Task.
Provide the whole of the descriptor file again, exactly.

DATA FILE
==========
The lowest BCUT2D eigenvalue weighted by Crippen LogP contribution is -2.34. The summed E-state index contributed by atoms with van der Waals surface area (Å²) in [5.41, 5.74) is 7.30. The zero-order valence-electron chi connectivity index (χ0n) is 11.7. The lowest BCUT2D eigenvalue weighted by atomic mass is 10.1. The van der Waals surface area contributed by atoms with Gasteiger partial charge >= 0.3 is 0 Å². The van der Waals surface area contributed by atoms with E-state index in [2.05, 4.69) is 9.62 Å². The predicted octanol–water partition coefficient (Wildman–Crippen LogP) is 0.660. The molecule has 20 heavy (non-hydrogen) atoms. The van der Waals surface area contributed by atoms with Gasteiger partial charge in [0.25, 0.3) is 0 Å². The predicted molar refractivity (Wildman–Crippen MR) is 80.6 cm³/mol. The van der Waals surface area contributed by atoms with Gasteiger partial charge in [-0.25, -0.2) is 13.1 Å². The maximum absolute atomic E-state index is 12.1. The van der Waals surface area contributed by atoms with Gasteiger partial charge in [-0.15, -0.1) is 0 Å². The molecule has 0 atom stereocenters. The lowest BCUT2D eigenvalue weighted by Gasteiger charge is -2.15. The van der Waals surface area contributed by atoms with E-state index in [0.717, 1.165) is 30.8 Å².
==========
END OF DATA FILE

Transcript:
The lowest BCUT2D eigenvalue weighted by Crippen LogP contribution is -2.34. The summed E-state index contributed by atoms with van der Waals surface area (Å²) in [5.41, 5.74) is 7.30. The zero-order valence-electron chi connectivity index (χ0n) is 11.7. The lowest BCUT2D eigenvalue weighted by atomic mass is 10.1. The van der Waals surface area contributed by atoms with Gasteiger partial charge >= 0.3 is 0 Å². The van der Waals surface area contributed by atoms with E-state index in [2.05, 4.69) is 9.62 Å². The predicted octanol–water partition coefficient (Wildman–Crippen LogP) is 0.660. The molecule has 20 heavy (non-hydrogen) atoms. The van der Waals surface area contributed by atoms with Gasteiger partial charge in [0.25, 0.3) is 0 Å². The predicted molar refractivity (Wildman–Crippen MR) is 80.6 cm³/mol. The van der Waals surface area contributed by atoms with Gasteiger partial charge in [-0.25, -0.2) is 13.1 Å². The maximum absolute atomic E-state index is 12.1. The van der Waals surface area contributed by atoms with Gasteiger partial charge in [-0.15, -0.1) is 0 Å². The molecule has 0 atom stereocenters. The lowest BCUT2D eigenvalue weighted by Gasteiger charge is -2.15. The van der Waals surface area contributed by atoms with E-state index in [0.717, 1.165) is 30.8 Å².